Wednesday, November 29

5 Tips to Pack Your Car For Long Trips

A road trip is one of the exciting activities you can try out one of these days, and whether your trip is going to take two hours or two days, you’ll need to plan ahead of time how you’ll pack the car.

Can’t get to the snacks? Big mistake. Do you have to unpack the entire trunk just to find your camera? You snubbed the shot. No matter how well organized the cooler is, if Dr. Pepper or LaCroix you bring for the road is buried under a bunch of other stuff, it will stay there until you reach camp—and we all know how frustrating that can be.

Here are five tips on how to properly pack for a road trip, as well as some gear to assist you.

Know Your Car’s Carrying Capacity 

First of all, think of the car you will bring with you and the storage space it has. Overloading the rig can affect its handling, performance, and safety. Check the Gross Vehicle Weight (GVWR) and Payload Capacity of your car before packing. These are usually printed on a small sticker inside the driver’s door or the owner’s manual. These numbers indicate the amount of luggage (passengers, cargo, etc.) that can be carried when the car, truck, or SUV is full. 

Organize Your Luggage 

As capacity and storage space vary from car to car, the rule of thumb is to store the heaviest items as close to the front and the cargo area’s floor as possible. The purpose is to keep the center of gravity low, reduce the weight on the wheels and prevent the car from tipping over. 

Begin by packing emergency items, so they don’t get left behind during the packing process. Use the glove box and the areas under the car seats to store these items, that way, they don’t get in the way but are still easily accessible. 

In a car without a trunk, you need to secure a light object to be stored on top of bulky luggage to prevent it from flying forward in the event of a sudden stop. And don’t stack things on the ceiling. The driver should be able to see the rear window. Don’t forget to keep important things (diapers, coats, clothes) handy and use the space under your seat.

Use A Rack

You don’t need a massive truck or a massive SUV with tons of storage to road trip properly. Add a roof box and rack for extra storage or a hitch-mount rack for bicycles or coolers.

Spread the luggage volume evenly on the roof rack for a smooth ride. Place bulky objects at the centre. It’s a hack to cushion items with blankets, especially the front. The blankets will absorb the kinetic energy if, at any point, you hard-brake. Finally, make sure the luggage in the rack is secure and well-packed; do not just sprinkle items around the box. You can try many discovery 4 accessories to feel comfortable during your trip..

Stock Up On Homemade Meals And Snack

When children say they are hungry or thirsty, it is mostly a code word for “I am bored.” Bring a collapsible cooler full of healthy snacks. This will keep you from stopping for high-priced, salty, or sugary snacks.

Fruit in bite-size pieces, snack-size bags of pretzels, animal crackers, and trail mix are all nutritious and manageable options. Choose bottled water and juice bags with straws to quench thirst while minimizing spills and dribbles. If you freeze the drinks ahead of time, they will help keep other beverages and food cold in the cooler, and a melting drink will take longer to consume. Pack a picnic lunch to avoid the dilemma of where to stop and eat along the way.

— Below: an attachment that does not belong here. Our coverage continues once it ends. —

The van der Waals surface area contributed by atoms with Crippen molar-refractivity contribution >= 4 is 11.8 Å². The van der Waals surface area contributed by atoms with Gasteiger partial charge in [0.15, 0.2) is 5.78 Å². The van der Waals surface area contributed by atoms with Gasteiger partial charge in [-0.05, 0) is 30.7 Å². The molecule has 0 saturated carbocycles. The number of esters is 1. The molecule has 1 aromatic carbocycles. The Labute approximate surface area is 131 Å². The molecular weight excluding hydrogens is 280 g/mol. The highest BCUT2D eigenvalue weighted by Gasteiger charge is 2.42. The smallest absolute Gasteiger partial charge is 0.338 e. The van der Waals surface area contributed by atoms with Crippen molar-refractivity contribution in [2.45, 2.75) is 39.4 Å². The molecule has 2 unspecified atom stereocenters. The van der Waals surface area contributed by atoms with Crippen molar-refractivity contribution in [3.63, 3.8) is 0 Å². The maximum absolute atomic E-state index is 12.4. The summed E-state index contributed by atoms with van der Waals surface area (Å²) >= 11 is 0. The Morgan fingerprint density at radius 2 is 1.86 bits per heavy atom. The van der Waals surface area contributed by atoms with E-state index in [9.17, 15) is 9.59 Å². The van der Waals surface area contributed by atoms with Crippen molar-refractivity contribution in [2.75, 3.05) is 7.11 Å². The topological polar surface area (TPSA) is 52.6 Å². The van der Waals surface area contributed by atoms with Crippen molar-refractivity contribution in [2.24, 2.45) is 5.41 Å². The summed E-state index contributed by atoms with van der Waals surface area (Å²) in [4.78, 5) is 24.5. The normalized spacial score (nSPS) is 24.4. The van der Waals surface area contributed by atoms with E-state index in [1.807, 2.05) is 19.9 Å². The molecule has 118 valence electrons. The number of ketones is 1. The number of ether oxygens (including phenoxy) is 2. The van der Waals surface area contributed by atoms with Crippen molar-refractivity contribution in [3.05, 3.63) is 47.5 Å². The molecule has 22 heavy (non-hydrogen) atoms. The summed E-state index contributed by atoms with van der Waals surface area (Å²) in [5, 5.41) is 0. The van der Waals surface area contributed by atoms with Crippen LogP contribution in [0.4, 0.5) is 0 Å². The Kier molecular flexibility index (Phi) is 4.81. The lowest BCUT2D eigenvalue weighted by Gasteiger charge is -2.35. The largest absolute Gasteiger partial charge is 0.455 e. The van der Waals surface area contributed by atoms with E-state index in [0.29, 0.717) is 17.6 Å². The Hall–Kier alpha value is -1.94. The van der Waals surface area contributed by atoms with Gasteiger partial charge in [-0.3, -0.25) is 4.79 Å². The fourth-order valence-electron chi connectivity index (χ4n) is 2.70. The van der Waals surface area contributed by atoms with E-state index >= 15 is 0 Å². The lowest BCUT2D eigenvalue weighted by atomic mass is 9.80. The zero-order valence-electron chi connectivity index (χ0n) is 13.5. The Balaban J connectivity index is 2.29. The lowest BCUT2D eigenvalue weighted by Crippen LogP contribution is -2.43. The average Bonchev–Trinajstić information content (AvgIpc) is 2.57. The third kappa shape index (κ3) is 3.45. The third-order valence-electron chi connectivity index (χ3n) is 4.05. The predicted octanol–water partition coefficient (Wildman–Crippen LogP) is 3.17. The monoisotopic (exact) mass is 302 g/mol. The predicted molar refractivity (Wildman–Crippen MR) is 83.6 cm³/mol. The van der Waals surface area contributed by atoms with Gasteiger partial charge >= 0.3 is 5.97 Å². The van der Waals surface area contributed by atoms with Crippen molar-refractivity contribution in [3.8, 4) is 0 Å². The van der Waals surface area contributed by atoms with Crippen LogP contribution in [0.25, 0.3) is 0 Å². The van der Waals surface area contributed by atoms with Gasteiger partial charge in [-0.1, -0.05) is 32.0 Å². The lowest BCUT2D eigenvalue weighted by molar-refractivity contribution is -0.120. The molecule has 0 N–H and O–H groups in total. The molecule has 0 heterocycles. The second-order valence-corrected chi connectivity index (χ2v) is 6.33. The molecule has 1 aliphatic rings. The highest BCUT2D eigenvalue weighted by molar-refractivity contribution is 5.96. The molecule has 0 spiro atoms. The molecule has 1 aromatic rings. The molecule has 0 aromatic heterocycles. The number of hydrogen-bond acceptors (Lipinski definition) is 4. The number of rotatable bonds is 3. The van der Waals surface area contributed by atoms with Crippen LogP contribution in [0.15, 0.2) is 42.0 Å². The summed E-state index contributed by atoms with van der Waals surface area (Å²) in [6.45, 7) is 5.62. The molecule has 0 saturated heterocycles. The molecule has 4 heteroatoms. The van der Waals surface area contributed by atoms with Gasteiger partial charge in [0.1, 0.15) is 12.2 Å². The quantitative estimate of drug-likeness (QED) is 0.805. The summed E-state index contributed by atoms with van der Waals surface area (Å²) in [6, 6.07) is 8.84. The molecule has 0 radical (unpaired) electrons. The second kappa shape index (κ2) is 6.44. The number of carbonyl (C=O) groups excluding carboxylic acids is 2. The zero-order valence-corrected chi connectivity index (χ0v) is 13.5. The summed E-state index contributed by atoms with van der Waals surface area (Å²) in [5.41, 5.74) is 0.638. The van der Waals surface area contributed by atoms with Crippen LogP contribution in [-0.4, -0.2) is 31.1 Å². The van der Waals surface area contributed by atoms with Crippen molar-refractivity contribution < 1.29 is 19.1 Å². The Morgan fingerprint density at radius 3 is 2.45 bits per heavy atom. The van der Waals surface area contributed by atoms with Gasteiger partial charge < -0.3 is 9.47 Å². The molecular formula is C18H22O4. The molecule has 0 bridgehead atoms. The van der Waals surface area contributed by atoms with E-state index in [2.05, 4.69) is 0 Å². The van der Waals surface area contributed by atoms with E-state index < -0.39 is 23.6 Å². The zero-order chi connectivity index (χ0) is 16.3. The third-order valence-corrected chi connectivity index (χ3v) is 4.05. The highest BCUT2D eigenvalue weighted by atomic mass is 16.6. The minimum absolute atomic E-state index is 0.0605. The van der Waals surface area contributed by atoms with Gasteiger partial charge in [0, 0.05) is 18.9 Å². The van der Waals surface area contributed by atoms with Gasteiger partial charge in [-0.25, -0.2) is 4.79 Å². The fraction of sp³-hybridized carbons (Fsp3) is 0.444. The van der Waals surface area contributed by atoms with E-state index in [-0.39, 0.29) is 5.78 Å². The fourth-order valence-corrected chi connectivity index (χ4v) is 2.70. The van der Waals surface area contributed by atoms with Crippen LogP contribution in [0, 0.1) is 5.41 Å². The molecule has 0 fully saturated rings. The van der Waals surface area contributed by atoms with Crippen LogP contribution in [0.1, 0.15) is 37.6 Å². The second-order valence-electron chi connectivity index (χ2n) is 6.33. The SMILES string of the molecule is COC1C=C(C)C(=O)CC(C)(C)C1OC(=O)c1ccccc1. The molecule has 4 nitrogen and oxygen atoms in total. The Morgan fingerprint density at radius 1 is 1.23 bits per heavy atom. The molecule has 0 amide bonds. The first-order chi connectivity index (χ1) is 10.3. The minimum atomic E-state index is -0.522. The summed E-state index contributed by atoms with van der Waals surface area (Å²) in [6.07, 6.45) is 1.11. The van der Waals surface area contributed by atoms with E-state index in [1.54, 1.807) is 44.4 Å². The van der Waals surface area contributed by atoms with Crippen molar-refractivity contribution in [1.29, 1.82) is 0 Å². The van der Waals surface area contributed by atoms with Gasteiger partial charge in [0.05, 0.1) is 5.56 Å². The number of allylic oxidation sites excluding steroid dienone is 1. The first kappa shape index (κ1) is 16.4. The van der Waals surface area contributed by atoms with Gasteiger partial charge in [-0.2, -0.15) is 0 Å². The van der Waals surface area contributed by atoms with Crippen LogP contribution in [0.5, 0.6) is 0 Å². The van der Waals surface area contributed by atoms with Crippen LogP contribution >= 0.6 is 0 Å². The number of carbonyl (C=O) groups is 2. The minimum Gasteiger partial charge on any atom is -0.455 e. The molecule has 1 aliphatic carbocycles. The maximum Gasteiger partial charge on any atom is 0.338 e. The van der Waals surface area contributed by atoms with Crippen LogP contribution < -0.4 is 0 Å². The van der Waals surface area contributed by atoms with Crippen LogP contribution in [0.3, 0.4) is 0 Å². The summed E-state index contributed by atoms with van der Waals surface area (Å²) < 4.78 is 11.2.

Keep Everyone Entertained

The key to a successful road trip is to keep everyone entertained, especially if children are present. Many minivans and SUVs have DVD players built-in. If yours does not, you can purchase one with two monitors attached to the headrests. Don’t forget to bring your favorite movies.

Handheld electronic games and CD-ROM books are also good ways to pass the time. Consider loading up an iPad with movies, books, and games if you don’t have much room. Everyone is likely to want to get their hands on the device. Luckily, an iPad includes maps among its many apps for when the inevitable “When are we going to get there?” question arises.

If you are traveling to a remote location, please do not expect your car’s smart system to help you out. The same goes when it comes to smartphone connectivity. If you want to keep everyone entertained on those remote drives and treks, a good option would be to download everything and then use it for offline listening. Please visit this address to download the latest songs from leading artists.


Safety during road trips is just as important as having fun. A working flashlight with extra batteries, 12-foot jumper cables, two quarts of motor oil, a tire pressure gauge, duct tape, pliers, Phillips and flathead screwdrivers, fuses, rags, a funnel, and work gloves are among the essentials. Bandages, gauze, scissors, tweezers, pain relievers, antiseptic ointment, hydrocortisone cream, and hand sanitizer should all be included in first aid kits.

The placement of people is just as important as well. Passengers prone to motion sickness should see from the front window. Seatbelt law stipulates who can sit in the front seat and where the child seat can be placed. In addition, think about who gets along easily and who will need special support while driving.